Origin of ahoya(h) + hoy
A pirate might say "ahoy!"
When you are going to board a ship and want to say hello to someone on the ship using traditional nautical lingo, this is an example of a time when you might say ahoy.
- Traditionally, when used from a ship to hail an approaching boat, the standard responses are:
- "aye aye", if a commissioned officer is in the boat;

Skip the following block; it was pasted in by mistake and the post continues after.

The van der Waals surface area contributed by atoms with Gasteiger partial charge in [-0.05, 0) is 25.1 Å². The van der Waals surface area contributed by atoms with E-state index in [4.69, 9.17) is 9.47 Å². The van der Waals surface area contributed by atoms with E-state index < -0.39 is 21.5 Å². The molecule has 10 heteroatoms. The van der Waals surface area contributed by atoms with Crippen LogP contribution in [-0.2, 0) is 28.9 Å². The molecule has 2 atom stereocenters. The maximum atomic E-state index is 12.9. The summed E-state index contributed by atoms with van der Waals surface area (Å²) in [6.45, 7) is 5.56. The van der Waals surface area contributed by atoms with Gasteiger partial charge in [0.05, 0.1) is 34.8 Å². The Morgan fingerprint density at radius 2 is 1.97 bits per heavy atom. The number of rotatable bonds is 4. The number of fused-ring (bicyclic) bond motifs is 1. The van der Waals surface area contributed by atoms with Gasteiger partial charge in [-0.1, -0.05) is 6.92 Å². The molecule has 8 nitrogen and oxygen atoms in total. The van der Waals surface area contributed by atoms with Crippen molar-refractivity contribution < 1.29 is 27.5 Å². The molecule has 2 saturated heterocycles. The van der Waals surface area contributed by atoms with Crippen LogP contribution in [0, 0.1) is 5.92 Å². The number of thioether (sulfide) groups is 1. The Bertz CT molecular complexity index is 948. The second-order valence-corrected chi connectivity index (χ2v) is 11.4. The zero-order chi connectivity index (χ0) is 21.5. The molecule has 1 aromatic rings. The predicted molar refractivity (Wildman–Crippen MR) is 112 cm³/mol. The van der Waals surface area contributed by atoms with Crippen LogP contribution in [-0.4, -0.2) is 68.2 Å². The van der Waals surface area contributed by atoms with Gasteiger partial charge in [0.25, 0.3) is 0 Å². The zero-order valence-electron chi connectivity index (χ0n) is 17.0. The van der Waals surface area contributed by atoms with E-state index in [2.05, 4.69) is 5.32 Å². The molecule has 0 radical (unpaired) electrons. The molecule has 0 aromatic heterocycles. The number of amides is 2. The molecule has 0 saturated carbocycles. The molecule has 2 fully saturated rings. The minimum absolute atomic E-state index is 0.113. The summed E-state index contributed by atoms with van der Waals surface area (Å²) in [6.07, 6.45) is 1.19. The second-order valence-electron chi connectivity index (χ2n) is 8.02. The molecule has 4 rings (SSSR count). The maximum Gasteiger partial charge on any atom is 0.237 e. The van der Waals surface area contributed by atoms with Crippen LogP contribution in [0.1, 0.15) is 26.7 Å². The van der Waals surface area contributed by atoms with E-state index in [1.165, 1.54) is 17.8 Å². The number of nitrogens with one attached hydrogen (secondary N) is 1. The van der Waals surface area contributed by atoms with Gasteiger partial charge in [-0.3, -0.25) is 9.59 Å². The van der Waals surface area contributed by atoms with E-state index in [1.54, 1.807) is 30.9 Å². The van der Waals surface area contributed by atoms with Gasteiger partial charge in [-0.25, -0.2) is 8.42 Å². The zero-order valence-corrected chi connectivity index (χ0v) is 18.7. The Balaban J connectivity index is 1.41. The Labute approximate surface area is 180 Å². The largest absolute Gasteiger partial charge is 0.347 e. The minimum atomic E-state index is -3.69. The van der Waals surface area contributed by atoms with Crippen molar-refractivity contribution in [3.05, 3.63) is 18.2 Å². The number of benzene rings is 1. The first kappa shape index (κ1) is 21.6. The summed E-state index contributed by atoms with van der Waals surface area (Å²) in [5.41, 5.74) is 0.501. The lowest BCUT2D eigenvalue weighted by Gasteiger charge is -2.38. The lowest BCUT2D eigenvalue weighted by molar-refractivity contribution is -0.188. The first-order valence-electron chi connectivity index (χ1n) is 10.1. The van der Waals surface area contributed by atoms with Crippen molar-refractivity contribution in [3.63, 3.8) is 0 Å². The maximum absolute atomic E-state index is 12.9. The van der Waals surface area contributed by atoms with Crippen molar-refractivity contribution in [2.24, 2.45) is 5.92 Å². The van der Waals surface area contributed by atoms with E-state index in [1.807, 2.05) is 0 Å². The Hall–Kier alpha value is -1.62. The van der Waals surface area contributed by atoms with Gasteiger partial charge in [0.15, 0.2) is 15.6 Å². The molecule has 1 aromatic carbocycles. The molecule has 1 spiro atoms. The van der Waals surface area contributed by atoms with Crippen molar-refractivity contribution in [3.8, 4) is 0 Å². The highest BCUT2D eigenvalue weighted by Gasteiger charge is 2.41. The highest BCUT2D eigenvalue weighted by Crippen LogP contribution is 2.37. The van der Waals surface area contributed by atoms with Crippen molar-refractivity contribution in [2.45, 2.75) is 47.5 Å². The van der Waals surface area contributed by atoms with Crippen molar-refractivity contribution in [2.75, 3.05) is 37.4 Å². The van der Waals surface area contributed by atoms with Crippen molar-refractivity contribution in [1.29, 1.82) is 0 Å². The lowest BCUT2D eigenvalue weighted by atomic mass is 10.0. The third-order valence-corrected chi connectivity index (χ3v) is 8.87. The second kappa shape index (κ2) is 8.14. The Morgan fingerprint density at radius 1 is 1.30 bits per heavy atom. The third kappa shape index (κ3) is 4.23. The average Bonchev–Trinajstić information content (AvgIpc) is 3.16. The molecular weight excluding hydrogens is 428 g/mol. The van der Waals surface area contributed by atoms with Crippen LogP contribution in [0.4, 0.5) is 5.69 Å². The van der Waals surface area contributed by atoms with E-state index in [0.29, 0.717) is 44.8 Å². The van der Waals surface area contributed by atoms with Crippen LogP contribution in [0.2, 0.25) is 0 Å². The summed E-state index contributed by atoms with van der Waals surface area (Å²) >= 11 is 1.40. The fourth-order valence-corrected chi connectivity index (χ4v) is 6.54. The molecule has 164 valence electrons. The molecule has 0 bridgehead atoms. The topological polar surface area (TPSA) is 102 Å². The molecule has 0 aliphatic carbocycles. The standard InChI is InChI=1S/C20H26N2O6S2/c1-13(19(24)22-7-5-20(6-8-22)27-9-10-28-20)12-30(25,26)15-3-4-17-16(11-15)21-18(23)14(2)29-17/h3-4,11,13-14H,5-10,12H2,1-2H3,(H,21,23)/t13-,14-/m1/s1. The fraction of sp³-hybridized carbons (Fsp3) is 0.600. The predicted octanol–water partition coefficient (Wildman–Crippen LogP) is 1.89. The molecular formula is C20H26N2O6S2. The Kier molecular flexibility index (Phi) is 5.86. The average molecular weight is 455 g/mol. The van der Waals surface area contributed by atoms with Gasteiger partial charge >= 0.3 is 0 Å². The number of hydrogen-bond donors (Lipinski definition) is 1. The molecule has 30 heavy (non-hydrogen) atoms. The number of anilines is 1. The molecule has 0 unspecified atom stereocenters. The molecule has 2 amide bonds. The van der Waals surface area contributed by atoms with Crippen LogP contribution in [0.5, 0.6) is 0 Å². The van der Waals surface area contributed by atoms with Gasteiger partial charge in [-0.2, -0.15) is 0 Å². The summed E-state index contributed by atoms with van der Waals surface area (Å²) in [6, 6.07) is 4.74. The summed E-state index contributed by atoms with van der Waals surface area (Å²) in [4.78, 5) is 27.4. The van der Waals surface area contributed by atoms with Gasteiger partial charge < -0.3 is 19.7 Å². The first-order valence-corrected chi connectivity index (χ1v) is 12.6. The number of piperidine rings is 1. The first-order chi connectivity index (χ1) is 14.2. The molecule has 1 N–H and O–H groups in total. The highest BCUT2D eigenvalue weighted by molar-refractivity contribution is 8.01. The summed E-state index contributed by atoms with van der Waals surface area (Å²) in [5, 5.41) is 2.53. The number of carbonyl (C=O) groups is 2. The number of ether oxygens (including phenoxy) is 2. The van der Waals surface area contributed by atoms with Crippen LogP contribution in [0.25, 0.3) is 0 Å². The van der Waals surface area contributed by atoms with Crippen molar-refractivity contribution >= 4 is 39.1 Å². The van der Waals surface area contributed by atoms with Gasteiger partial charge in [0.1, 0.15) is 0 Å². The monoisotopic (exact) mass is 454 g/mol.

- "no no", if no officer is in the boat;
- name of ship, if the captain of another ship is in the boat;
- "flag" if an admiral is in the boat.
(third-person singular simple present ahoys, present participle ahoying, simple past and past participle ahoyed)
- To hail with a cry of "ahoy".
From "a-hoy"; 'hoy' being a Middle English greeting dating back to the fourteenth century.
- From choosing an organic theme with shells and sea life to picking a couple of classic nautical icons, you can probably find hundreds if not thousands of décor items, furnishings and fixtures to put a little "Ahoy Matey" into your design.